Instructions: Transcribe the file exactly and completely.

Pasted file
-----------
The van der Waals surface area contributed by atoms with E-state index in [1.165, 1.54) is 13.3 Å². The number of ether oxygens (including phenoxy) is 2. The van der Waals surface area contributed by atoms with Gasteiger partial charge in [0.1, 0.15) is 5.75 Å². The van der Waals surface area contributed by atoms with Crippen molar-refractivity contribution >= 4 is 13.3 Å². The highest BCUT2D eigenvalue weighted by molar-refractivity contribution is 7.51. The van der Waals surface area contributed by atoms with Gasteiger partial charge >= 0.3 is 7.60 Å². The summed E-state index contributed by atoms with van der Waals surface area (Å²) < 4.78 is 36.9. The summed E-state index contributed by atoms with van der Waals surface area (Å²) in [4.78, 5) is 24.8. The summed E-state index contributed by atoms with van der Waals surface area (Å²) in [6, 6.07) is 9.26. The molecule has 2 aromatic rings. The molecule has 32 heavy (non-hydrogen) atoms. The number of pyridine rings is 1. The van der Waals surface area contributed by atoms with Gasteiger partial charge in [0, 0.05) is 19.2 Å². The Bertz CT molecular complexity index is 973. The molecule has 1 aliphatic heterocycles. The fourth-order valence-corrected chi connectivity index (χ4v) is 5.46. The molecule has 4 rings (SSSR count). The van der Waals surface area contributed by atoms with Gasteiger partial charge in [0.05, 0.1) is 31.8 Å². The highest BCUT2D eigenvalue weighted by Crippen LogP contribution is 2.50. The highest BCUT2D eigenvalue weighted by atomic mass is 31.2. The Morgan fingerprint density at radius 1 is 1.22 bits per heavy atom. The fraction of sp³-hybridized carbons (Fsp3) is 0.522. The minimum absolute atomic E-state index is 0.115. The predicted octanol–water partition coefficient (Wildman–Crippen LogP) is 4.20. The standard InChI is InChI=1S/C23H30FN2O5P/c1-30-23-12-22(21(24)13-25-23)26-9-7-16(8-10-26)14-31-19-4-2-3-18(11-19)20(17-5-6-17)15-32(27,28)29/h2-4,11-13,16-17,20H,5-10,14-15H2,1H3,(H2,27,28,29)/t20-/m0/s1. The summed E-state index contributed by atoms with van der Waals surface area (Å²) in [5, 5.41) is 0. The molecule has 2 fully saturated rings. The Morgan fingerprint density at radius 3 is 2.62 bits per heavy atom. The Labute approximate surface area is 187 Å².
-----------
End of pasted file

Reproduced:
The van der Waals surface area contributed by atoms with E-state index in [1.165, 1.54) is 13.3 Å². The number of ether oxygens (including phenoxy) is 2. The van der Waals surface area contributed by atoms with Gasteiger partial charge in [0.1, 0.15) is 5.75 Å². The van der Waals surface area contributed by atoms with Crippen molar-refractivity contribution >= 4 is 13.3 Å². The highest BCUT2D eigenvalue weighted by molar-refractivity contribution is 7.51. The van der Waals surface area contributed by atoms with Gasteiger partial charge >= 0.3 is 7.60 Å². The summed E-state index contributed by atoms with van der Waals surface area (Å²) < 4.78 is 36.9. The summed E-state index contributed by atoms with van der Waals surface area (Å²) in [4.78, 5) is 24.8. The summed E-state index contributed by atoms with van der Waals surface area (Å²) in [6, 6.07) is 9.26. The molecule has 2 aromatic rings. The molecule has 32 heavy (non-hydrogen) atoms. The number of pyridine rings is 1. The van der Waals surface area contributed by atoms with Gasteiger partial charge in [0, 0.05) is 19.2 Å². The Bertz CT molecular complexity index is 973. The molecule has 1 aliphatic heterocycles. The fourth-order valence-corrected chi connectivity index (χ4v) is 5.46. The molecule has 4 rings (SSSR count). The van der Waals surface area contributed by atoms with Gasteiger partial charge in [0.05, 0.1) is 31.8 Å². The highest BCUT2D eigenvalue weighted by Crippen LogP contribution is 2.50. The highest BCUT2D eigenvalue weighted by atomic mass is 31.2. The Morgan fingerprint density at radius 1 is 1.22 bits per heavy atom. The fraction of sp³-hybridized carbons (Fsp3) is 0.522. The minimum absolute atomic E-state index is 0.115. The predicted octanol–water partition coefficient (Wildman–Crippen LogP) is 4.20. The standard InChI is InChI=1S/C23H30FN2O5P/c1-30-23-12-22(21(24)13-25-23)26-9-7-16(8-10-26)14-31-19-4-2-3-18(11-19)20(17-5-6-17)15-32(27,28)29/h2-4,11-13,16-17,20H,5-10,14-15H2,1H3,(H2,27,28,29)/t20-/m0/s1. The summed E-state index contributed by atoms with van der Waals surface area (Å²) in [5, 5.41) is 0. The molecule has 2 fully saturated rings. The Morgan fingerprint density at radius 3 is 2.62 bits per heavy atom. The Labute approximate surface area is 187 Å².